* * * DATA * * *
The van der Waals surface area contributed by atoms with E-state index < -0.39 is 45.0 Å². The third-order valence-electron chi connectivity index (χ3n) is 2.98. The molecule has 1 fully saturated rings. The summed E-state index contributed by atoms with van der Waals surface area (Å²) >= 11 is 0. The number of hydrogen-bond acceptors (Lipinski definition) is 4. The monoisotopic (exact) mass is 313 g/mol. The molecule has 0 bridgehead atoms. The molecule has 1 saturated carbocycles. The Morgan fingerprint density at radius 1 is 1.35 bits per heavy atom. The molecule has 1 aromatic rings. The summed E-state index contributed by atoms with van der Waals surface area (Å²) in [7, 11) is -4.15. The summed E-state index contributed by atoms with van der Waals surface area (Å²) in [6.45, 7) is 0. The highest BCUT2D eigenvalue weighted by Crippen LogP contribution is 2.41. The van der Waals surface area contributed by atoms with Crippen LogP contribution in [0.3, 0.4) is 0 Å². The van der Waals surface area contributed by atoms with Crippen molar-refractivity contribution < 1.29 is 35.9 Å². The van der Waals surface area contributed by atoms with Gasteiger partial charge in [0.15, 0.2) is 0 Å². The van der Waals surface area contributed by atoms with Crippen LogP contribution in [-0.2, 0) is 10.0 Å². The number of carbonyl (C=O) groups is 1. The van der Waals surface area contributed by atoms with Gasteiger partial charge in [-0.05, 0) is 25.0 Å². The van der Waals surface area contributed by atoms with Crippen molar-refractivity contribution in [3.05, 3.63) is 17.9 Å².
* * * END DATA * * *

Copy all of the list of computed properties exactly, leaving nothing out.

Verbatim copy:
The van der Waals surface area contributed by atoms with E-state index < -0.39 is 45.0 Å². The third-order valence-electron chi connectivity index (χ3n) is 2.98. The molecule has 1 fully saturated rings. The summed E-state index contributed by atoms with van der Waals surface area (Å²) >= 11 is 0. The number of hydrogen-bond acceptors (Lipinski definition) is 4. The monoisotopic (exact) mass is 313 g/mol. The molecule has 0 bridgehead atoms. The molecule has 1 saturated carbocycles. The Morgan fingerprint density at radius 1 is 1.35 bits per heavy atom. The molecule has 1 aromatic rings. The summed E-state index contributed by atoms with van der Waals surface area (Å²) in [7, 11) is -4.15. The summed E-state index contributed by atoms with van der Waals surface area (Å²) in [6.45, 7) is 0. The highest BCUT2D eigenvalue weighted by Crippen LogP contribution is 2.41. The van der Waals surface area contributed by atoms with Crippen LogP contribution in [0.3, 0.4) is 0 Å². The van der Waals surface area contributed by atoms with Crippen molar-refractivity contribution < 1.29 is 35.9 Å². The van der Waals surface area contributed by atoms with Gasteiger partial charge in [0.15, 0.2) is 0 Å². The van der Waals surface area contributed by atoms with Crippen LogP contribution in [-0.2, 0) is 10.0 Å². The number of carbonyl (C=O) groups is 1. The van der Waals surface area contributed by atoms with Gasteiger partial charge in [-0.05, 0) is 25.0 Å². The van der Waals surface area contributed by atoms with Crippen molar-refractivity contribution in [3.05, 3.63) is 17.9 Å².